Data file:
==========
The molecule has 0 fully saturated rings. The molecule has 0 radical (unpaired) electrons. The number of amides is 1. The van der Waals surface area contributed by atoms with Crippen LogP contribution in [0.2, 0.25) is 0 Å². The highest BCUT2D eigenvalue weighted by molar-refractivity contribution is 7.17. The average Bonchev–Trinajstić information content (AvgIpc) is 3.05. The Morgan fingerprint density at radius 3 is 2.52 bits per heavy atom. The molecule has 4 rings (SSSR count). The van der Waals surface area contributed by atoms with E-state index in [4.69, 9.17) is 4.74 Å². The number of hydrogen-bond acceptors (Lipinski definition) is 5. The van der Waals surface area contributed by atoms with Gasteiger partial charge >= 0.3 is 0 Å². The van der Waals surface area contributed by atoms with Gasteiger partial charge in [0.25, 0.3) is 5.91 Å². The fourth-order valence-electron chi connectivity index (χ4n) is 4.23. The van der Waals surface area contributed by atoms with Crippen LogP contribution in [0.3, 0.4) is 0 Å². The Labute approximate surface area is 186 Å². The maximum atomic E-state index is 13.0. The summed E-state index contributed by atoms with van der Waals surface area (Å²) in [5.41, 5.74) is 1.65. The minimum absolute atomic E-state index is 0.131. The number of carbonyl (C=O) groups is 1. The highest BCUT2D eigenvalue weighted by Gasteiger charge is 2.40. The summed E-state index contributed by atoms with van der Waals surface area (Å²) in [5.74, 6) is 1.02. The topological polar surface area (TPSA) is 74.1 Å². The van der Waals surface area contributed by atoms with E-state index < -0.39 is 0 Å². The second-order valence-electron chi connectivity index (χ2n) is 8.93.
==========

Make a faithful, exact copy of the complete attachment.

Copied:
The molecule has 0 fully saturated rings. The molecule has 0 radical (unpaired) electrons. The number of amides is 1. The van der Waals surface area contributed by atoms with Crippen LogP contribution in [0.2, 0.25) is 0 Å². The highest BCUT2D eigenvalue weighted by molar-refractivity contribution is 7.17. The average Bonchev–Trinajstić information content (AvgIpc) is 3.05. The Morgan fingerprint density at radius 3 is 2.52 bits per heavy atom. The molecule has 4 rings (SSSR count). The van der Waals surface area contributed by atoms with E-state index in [4.69, 9.17) is 4.74 Å². The number of hydrogen-bond acceptors (Lipinski definition) is 5. The van der Waals surface area contributed by atoms with Gasteiger partial charge >= 0.3 is 0 Å². The van der Waals surface area contributed by atoms with Gasteiger partial charge in [0.25, 0.3) is 5.91 Å². The fourth-order valence-electron chi connectivity index (χ4n) is 4.23. The van der Waals surface area contributed by atoms with Crippen LogP contribution in [0.3, 0.4) is 0 Å². The Labute approximate surface area is 186 Å². The maximum atomic E-state index is 13.0. The summed E-state index contributed by atoms with van der Waals surface area (Å²) in [5.41, 5.74) is 1.65. The minimum absolute atomic E-state index is 0.131. The number of carbonyl (C=O) groups is 1. The highest BCUT2D eigenvalue weighted by Gasteiger charge is 2.40. The summed E-state index contributed by atoms with van der Waals surface area (Å²) in [5.74, 6) is 1.02. The topological polar surface area (TPSA) is 74.1 Å². The van der Waals surface area contributed by atoms with E-state index < -0.39 is 0 Å². The second-order valence-electron chi connectivity index (χ2n) is 8.93.